Many consumers consider shopping a type of sport. They hunt for big discounts, search social media sites for sales, check apps, clip and download coupons, and look for BOGOs—buy one, get one free or half off. These simple promotions focused on percent discounts have historically been enough to drive traffic in-store or online.
Now, manufacturers are asking retailers to provide more complex promotional offers that increase spending and basket size, build brand loyalty and raise awareness of additional product lines and categories. In fact, manufacturers are likely to give more financial incentives when promotions are tied to shopper-specific marketing that drive sales across multiple departments. They are empowering retailers to give more enticements to frequent shoppers.
"Knowing consumers’ purchasing habits, how they prefer to shop, when and why are critical to profitability and growth"
Faced with products that go across many different categories where a retailer may discount an entire product line—such as Star Wars, Disney, or other themed campaigns—complex offers can actually simplify and prevent over-discounting. The ability to view basket-level transactions will deliver more rewards, resulting in higher profit margins for retailers plus satisfaction for loyal shoppers. That’s the reason for an increased focus on complex promotional offers by key retailers.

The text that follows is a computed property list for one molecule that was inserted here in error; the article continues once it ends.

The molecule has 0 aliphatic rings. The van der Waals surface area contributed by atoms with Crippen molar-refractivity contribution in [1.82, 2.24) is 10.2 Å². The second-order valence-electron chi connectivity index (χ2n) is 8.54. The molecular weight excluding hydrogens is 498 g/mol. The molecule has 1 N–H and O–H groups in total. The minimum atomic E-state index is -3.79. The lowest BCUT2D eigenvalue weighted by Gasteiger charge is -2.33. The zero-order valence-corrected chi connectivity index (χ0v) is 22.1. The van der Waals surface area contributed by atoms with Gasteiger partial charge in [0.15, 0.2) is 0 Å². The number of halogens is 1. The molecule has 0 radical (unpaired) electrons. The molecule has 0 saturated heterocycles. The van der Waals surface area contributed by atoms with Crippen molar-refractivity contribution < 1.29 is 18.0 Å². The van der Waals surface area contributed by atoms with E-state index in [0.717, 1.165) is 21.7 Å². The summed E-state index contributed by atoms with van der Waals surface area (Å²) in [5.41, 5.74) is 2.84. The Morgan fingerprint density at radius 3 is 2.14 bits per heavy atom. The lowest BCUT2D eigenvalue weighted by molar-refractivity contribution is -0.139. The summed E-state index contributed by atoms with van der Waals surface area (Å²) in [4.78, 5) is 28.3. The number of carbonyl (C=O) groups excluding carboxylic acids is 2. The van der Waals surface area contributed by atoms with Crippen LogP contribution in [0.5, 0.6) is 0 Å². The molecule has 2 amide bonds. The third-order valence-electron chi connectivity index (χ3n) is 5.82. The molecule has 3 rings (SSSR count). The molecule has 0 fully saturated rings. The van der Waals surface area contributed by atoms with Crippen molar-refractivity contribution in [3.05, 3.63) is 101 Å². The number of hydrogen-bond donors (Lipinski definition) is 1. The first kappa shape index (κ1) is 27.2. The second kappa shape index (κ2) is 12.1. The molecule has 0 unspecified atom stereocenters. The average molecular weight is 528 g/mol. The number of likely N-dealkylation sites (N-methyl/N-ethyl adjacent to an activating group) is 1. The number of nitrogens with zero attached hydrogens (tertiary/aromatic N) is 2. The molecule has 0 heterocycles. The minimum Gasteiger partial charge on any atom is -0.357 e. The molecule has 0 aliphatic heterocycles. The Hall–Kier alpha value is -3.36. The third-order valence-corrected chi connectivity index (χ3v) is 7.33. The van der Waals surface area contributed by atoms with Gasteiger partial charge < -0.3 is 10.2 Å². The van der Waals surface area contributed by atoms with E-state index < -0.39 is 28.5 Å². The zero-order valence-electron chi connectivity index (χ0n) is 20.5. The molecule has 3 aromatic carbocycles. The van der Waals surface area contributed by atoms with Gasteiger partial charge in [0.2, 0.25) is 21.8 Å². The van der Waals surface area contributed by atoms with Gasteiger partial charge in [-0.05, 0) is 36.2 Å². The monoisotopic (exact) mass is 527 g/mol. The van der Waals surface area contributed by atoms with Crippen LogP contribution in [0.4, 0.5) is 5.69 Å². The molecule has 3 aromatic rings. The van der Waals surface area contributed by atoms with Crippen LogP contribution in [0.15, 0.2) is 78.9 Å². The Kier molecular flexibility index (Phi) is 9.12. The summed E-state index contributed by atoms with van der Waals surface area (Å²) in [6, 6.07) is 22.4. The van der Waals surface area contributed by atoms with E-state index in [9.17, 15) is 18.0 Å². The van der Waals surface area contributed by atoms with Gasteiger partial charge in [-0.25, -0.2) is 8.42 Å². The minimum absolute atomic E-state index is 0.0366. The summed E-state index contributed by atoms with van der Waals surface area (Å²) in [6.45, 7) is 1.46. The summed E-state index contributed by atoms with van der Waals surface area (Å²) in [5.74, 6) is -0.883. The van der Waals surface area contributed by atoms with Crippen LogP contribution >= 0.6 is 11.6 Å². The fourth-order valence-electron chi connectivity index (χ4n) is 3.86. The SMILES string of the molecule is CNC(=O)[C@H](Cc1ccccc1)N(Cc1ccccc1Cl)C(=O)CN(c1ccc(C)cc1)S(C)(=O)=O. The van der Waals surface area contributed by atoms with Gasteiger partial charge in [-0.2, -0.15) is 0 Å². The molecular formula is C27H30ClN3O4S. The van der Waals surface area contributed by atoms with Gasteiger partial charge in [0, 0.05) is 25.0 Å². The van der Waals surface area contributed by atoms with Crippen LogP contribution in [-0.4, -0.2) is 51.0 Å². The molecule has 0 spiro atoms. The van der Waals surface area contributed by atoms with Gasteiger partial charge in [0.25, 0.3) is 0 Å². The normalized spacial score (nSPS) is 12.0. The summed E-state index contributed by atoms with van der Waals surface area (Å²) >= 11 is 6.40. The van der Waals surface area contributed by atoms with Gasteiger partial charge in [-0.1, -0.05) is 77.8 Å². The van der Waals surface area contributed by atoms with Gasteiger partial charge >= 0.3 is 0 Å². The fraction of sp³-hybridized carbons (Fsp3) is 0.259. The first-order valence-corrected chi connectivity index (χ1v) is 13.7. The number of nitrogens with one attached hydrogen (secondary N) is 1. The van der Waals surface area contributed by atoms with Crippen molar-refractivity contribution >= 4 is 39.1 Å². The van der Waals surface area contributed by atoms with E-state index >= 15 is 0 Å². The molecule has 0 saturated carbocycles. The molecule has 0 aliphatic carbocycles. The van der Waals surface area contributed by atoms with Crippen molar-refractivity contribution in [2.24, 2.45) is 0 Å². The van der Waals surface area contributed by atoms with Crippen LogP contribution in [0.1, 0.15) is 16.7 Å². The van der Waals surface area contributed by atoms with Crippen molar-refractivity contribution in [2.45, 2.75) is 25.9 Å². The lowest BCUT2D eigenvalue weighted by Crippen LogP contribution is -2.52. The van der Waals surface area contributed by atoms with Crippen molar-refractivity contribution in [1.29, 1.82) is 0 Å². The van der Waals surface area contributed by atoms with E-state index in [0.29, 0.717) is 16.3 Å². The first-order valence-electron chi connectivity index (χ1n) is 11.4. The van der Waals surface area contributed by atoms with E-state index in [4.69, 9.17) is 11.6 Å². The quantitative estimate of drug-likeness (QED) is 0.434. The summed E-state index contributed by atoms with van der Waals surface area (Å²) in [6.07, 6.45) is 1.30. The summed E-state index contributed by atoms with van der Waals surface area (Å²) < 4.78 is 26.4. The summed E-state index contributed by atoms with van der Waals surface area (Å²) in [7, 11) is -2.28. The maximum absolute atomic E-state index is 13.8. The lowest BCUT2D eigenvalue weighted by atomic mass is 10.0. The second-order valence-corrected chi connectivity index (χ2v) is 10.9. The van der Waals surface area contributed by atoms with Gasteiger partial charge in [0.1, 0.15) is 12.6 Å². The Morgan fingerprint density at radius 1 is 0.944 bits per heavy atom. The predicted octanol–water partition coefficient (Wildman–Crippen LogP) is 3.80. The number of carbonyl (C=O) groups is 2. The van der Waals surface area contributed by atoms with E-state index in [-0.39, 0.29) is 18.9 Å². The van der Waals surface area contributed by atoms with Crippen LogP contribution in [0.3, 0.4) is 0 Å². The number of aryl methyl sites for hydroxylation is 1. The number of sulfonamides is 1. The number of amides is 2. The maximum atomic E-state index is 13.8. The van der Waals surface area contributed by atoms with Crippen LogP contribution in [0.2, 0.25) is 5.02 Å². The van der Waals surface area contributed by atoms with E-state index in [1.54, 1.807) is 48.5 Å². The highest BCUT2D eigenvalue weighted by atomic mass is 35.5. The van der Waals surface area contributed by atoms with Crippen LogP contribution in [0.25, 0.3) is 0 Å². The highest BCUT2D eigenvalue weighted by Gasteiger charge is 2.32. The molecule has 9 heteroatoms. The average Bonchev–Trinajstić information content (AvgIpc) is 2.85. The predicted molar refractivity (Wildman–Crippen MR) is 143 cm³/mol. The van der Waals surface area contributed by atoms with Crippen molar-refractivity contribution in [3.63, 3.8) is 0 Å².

Examples of complex offers include:
• Buy chips and get dips
• Purchase a video game console plus controller and get a free video game
• Shop $50 with a retailer and get $5 back
• Spend a certain amount and get bonus points on your gas card
Rewards for Purchase
Another option for a complex promotion that allows brands and retailers to maintain price integrity is the use of digital rebates and gift cards. These money-back programs attract shoppers while preserving margins and inventory levels.
According to a survey from Kelton Global, 44 percent of shoppers said money-back programs, such as rebates and cash back, were the most attractive promotions enticing them to make a purchase. In fact, the majority of 35—44-year-old consumers (73 percent) had used a gift card to make a purchase in the last 12 months. Also, discounted gift cards and digital rebates were one of the top five ways consumers said they liked to save money, behind sales and coupons.
Loyalty through Exclusivity
Another complex promotion involves loyalty programs. Creating exclusive experiences strengthen brand loyalty. It’s been proven that rewards for frequent shoppers turn purchases into habits and even guilty pleasures.
An excellent example is Nordstrom’s Anniversary Sale. Loyal customers are given early access to the once-a-year event that has turned into a cult following.
Sephora also caters to frequent shoppers with a loyalty program that allows them to earn points and trade them for samples of beauty products and access to brand new cosmetics and events. The retailer also offers exclusive deals, such as discounted gift cards and free gifts with a purchase.
Managing More Complex Promotions